Nigeria, Airport Security, and US Africa Policy

I’ve been away from this blog for the holidays, but now that I’m back I’m ready to start commenting on the recent news about the terrorism scare in Nigeria.

Consider the clip of the BBC news report posted below. The US has singled out Nigeria for tougher airport security rules.  Now this MIGHT be a reasonable policy idea. It definitely could play well with Americans now scared about flying (I just flew and I must say I am not scared at all by any of this.  I’m still safer flying than driving my car.)  But it could backfire in a big way in a place like Nigeria.

Nigerians are clearly worried by this turn in US policy.  And they rightfully sense that there is a double standard.  Did we publicly ask Britain to change its airport security polices after the shoe bomber incident?  No, as Nigerian information minister Dora Akunlyi mentioned in a report I heard on NPR this morning.  And of course, the US has grown a number of “terrorists” of its own.  So should the action of one individual impact our policy towards Nigeria?

The US should be aware that these policies could backfire.  According to the Pew Global Attitudes Project, 79% of Nigerians had a favorable view of the US in 2009. However, that may be largely part of an “Obama effect” as the percentage hovered in the low 60s for much of the Bush Administration years.  And approval of US anti-terrorism efforts was a much lower 49% in 2006.  Unfortunately, these statistics do not mention the possible differences between Muslim Nigerians and Christian Nigerians.  The US could lose support among the Nigerian public.  We could, indeed, foster the very conditions that lead people to turn against the US.  I’m not saying this is going to happen, only that it is a concern that we should consider.

The attempted bombing by Nigerian Umar Abdulmutallab was likely a random event in terms of its connection to Nigeria.  Should we continue to pay attention to possible terrorist threats from Nigeria? Sure.  But we should do so in a way that positively engages Nigerians, not in a way that may place them in the unsavory category of terrorist-producing states.  Unfortunately, our targeting of their airport security seems to have done just that.

clipped from news.bbc.co.uk

US screening ‘risks Nigeria ties’

Lagos Airport, file image

Checking-in to Nigerian airports now takes longer

The US is risking its ties with Nigeria by asking travellers from the country to undergo stiffer airport security, Nigeria’s information minister says.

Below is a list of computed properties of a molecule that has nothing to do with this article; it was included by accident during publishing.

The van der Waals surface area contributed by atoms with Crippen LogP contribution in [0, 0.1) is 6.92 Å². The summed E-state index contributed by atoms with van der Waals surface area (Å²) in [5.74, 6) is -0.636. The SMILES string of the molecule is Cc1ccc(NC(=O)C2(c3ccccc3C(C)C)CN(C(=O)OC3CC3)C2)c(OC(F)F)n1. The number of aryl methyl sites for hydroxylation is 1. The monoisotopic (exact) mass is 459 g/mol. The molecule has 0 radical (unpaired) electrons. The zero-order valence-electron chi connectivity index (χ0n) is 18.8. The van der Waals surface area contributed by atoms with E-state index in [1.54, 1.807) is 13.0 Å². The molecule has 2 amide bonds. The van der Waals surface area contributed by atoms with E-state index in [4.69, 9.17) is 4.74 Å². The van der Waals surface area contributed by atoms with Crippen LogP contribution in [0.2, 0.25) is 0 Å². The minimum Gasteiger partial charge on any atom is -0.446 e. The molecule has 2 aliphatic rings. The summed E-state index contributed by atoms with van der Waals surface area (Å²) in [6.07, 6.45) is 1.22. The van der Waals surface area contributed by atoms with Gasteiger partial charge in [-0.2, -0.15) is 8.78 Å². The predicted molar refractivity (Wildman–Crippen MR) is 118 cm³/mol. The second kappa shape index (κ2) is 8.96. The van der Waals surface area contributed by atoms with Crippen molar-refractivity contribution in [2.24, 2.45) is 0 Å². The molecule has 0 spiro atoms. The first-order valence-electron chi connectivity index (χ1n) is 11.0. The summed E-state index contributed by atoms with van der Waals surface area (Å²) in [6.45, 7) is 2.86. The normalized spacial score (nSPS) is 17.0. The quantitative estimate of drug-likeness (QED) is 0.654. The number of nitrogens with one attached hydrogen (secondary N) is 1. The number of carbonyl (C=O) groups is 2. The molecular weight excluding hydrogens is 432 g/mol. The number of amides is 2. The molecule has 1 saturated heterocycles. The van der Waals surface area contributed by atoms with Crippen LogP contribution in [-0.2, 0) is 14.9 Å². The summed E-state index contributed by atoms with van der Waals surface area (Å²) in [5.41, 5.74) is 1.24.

Dora Akunyili said she was disappointed with the US decision, which came after a Nigerian man was charged with trying to blow up a plane on Christmas Day.

Earlier senior Nigerian officials confirmed they had officially asked the US to scrap the new rules.

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Johnnie Carson, nominee for top Africa job at State Department

On Friday, Johnnie Carson became Obama’s official nominee for US Assistant Secretary for African Affairs at the State Department (via allAfrica.com). A number of observers have worried about how long it took him to name someone to this post, that it is an indication of Africa’s low priority in the Obama administration.  But the choice itself demonstrates that Obama has decided to select someone with a long diplomatic history with the the continent (beginning as a Peace Corps volunteer in Tanzania and including ambassadorships to Kenya, Zimbabwe and Uganda).

What, exactly, does Carson’s nomination signal?  At least one blogger has mused that Carson could be tough on Museveni in Uganda, perhaps promoting a pro-democracy agenda there.  Yet another observer seems concerned that the choice signals a lack of intention on the part of the Obama administration to effectively deal with the crisis in the DRC.

Carson seems to me to be a strong choice. He has great experience with the continent and will likely be respected by most African leaders.  But he is also a safe choice.  It is unclear that the Obama administration is making any significant move to change US policy in the region. It would be nice, for instance, if we saw (as one of the observers mentioned above has opined) a special envoy for the crisis in the DRC.